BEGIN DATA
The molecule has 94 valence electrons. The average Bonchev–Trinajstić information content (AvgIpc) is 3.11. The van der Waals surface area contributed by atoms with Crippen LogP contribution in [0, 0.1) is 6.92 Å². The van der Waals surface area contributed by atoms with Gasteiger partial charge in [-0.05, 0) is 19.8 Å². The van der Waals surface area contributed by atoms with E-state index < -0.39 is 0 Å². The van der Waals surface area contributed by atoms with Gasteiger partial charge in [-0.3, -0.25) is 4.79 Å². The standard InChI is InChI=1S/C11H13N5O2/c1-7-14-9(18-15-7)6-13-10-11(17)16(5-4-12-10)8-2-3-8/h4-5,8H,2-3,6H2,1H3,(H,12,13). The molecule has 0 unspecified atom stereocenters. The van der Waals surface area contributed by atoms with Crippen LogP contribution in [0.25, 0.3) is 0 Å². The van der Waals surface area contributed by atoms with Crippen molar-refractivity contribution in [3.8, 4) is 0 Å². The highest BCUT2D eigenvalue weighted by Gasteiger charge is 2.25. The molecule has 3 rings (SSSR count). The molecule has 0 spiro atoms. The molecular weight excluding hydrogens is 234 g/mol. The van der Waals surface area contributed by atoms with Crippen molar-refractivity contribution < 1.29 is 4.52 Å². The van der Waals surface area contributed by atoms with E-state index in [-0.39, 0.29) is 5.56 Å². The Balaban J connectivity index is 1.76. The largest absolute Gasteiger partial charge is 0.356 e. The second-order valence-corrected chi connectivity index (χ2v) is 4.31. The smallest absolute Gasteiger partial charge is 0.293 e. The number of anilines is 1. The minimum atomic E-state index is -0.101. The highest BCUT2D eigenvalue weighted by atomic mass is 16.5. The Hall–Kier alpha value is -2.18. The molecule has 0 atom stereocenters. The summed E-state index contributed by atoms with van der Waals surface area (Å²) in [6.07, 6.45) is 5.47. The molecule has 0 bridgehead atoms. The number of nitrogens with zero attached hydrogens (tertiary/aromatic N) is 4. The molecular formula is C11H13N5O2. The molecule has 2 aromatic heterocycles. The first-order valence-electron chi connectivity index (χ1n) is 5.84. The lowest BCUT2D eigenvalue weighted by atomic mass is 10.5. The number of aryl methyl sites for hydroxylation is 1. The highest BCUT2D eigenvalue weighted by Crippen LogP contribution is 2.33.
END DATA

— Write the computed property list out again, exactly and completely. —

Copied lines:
The molecule has 94 valence electrons. The average Bonchev–Trinajstić information content (AvgIpc) is 3.11. The van der Waals surface area contributed by atoms with Crippen LogP contribution in [0, 0.1) is 6.92 Å². The van der Waals surface area contributed by atoms with Gasteiger partial charge in [-0.05, 0) is 19.8 Å². The van der Waals surface area contributed by atoms with E-state index < -0.39 is 0 Å². The van der Waals surface area contributed by atoms with Gasteiger partial charge in [-0.3, -0.25) is 4.79 Å². The standard InChI is InChI=1S/C11H13N5O2/c1-7-14-9(18-15-7)6-13-10-11(17)16(5-4-12-10)8-2-3-8/h4-5,8H,2-3,6H2,1H3,(H,12,13). The molecule has 0 unspecified atom stereocenters. The van der Waals surface area contributed by atoms with Crippen LogP contribution in [0.25, 0.3) is 0 Å². The van der Waals surface area contributed by atoms with Crippen molar-refractivity contribution in [3.8, 4) is 0 Å². The highest BCUT2D eigenvalue weighted by Gasteiger charge is 2.25. The molecule has 3 rings (SSSR count). The molecule has 0 spiro atoms. The molecular weight excluding hydrogens is 234 g/mol. The van der Waals surface area contributed by atoms with Crippen molar-refractivity contribution < 1.29 is 4.52 Å². The van der Waals surface area contributed by atoms with E-state index in [-0.39, 0.29) is 5.56 Å². The Balaban J connectivity index is 1.76. The largest absolute Gasteiger partial charge is 0.356 e. The second-order valence-corrected chi connectivity index (χ2v) is 4.31. The smallest absolute Gasteiger partial charge is 0.293 e. The number of anilines is 1. The minimum atomic E-state index is -0.101. The highest BCUT2D eigenvalue weighted by atomic mass is 16.5. The Hall–Kier alpha value is -2.18. The molecule has 0 atom stereocenters. The summed E-state index contributed by atoms with van der Waals surface area (Å²) in [6.07, 6.45) is 5.47. The molecule has 0 bridgehead atoms. The number of nitrogens with zero attached hydrogens (tertiary/aromatic N) is 4. The molecular formula is C11H13N5O2. The molecule has 2 aromatic heterocycles. The first-order valence-electron chi connectivity index (χ1n) is 5.84. The lowest BCUT2D eigenvalue weighted by atomic mass is 10.5. The number of aryl methyl sites for hydroxylation is 1. The highest BCUT2D eigenvalue weighted by Crippen LogP contribution is 2.33.